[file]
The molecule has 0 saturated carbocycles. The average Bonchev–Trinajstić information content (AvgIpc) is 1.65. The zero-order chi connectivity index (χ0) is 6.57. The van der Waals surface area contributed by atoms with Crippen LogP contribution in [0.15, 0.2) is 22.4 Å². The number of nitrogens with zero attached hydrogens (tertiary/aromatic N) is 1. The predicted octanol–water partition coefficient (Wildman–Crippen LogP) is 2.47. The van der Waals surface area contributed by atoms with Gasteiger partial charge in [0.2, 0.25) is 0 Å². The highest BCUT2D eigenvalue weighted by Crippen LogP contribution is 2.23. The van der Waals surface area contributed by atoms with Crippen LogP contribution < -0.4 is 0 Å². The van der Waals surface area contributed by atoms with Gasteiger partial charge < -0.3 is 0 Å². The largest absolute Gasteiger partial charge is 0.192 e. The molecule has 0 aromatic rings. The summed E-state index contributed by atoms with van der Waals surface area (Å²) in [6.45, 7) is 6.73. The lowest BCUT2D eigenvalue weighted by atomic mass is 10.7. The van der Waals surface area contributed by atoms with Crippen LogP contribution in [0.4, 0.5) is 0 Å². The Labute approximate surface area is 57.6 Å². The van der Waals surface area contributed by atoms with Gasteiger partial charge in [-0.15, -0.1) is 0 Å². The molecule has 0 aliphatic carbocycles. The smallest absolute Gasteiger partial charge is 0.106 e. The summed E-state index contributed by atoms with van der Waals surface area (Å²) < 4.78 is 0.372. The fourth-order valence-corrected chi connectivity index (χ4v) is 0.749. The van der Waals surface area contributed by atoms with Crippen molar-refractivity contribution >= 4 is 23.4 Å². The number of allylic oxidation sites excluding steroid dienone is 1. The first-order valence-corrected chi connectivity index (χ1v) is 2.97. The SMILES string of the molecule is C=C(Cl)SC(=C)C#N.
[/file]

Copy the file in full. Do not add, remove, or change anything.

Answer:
The molecule has 0 saturated carbocycles. The average Bonchev–Trinajstić information content (AvgIpc) is 1.65. The zero-order chi connectivity index (χ0) is 6.57. The van der Waals surface area contributed by atoms with Crippen LogP contribution in [0.15, 0.2) is 22.4 Å². The number of nitrogens with zero attached hydrogens (tertiary/aromatic N) is 1. The predicted octanol–water partition coefficient (Wildman–Crippen LogP) is 2.47. The van der Waals surface area contributed by atoms with Gasteiger partial charge in [0.2, 0.25) is 0 Å². The highest BCUT2D eigenvalue weighted by Crippen LogP contribution is 2.23. The van der Waals surface area contributed by atoms with Crippen LogP contribution < -0.4 is 0 Å². The van der Waals surface area contributed by atoms with Gasteiger partial charge < -0.3 is 0 Å². The largest absolute Gasteiger partial charge is 0.192 e. The molecule has 0 aromatic rings. The summed E-state index contributed by atoms with van der Waals surface area (Å²) in [6.45, 7) is 6.73. The lowest BCUT2D eigenvalue weighted by atomic mass is 10.7. The van der Waals surface area contributed by atoms with Crippen LogP contribution in [0.4, 0.5) is 0 Å². The Labute approximate surface area is 57.6 Å². The van der Waals surface area contributed by atoms with Gasteiger partial charge in [-0.15, -0.1) is 0 Å². The molecule has 0 aliphatic carbocycles. The smallest absolute Gasteiger partial charge is 0.106 e. The summed E-state index contributed by atoms with van der Waals surface area (Å²) < 4.78 is 0.372. The fourth-order valence-corrected chi connectivity index (χ4v) is 0.749. The van der Waals surface area contributed by atoms with Crippen molar-refractivity contribution >= 4 is 23.4 Å². The number of allylic oxidation sites excluding steroid dienone is 1. The first-order valence-corrected chi connectivity index (χ1v) is 2.97. The SMILES string of the molecule is C=C(Cl)SC(=C)C#N.